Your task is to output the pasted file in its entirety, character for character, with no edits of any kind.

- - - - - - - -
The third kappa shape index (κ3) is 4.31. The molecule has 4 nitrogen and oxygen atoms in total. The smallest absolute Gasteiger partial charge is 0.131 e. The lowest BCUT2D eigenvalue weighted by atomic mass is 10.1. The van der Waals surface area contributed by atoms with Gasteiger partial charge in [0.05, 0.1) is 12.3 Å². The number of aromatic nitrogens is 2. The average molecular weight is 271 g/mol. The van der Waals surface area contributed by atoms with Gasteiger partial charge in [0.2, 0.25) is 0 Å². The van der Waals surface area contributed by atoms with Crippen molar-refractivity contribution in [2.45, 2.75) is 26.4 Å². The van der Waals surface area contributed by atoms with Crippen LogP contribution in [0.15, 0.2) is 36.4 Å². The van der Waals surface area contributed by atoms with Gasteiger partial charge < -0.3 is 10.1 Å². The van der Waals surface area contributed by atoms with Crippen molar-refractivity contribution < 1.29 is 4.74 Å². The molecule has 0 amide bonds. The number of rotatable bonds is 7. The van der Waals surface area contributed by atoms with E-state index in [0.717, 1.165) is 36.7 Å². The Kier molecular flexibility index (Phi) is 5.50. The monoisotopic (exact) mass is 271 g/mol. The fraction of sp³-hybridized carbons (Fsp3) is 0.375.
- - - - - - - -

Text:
The third kappa shape index (κ3) is 4.31. The molecule has 4 nitrogen and oxygen atoms in total. The smallest absolute Gasteiger partial charge is 0.131 e. The lowest BCUT2D eigenvalue weighted by atomic mass is 10.1. The van der Waals surface area contributed by atoms with Gasteiger partial charge in [0.05, 0.1) is 12.3 Å². The number of aromatic nitrogens is 2. The average molecular weight is 271 g/mol. The van der Waals surface area contributed by atoms with Gasteiger partial charge in [0.2, 0.25) is 0 Å². The van der Waals surface area contributed by atoms with Crippen molar-refractivity contribution in [2.45, 2.75) is 26.4 Å². The van der Waals surface area contributed by atoms with Crippen LogP contribution in [0.15, 0.2) is 36.4 Å². The van der Waals surface area contributed by atoms with Gasteiger partial charge < -0.3 is 10.1 Å². The van der Waals surface area contributed by atoms with Crippen molar-refractivity contribution < 1.29 is 4.74 Å². The molecule has 0 amide bonds. The number of rotatable bonds is 7. The van der Waals surface area contributed by atoms with E-state index in [0.717, 1.165) is 36.7 Å². The Kier molecular flexibility index (Phi) is 5.50. The monoisotopic (exact) mass is 271 g/mol. The fraction of sp³-hybridized carbons (Fsp3) is 0.375.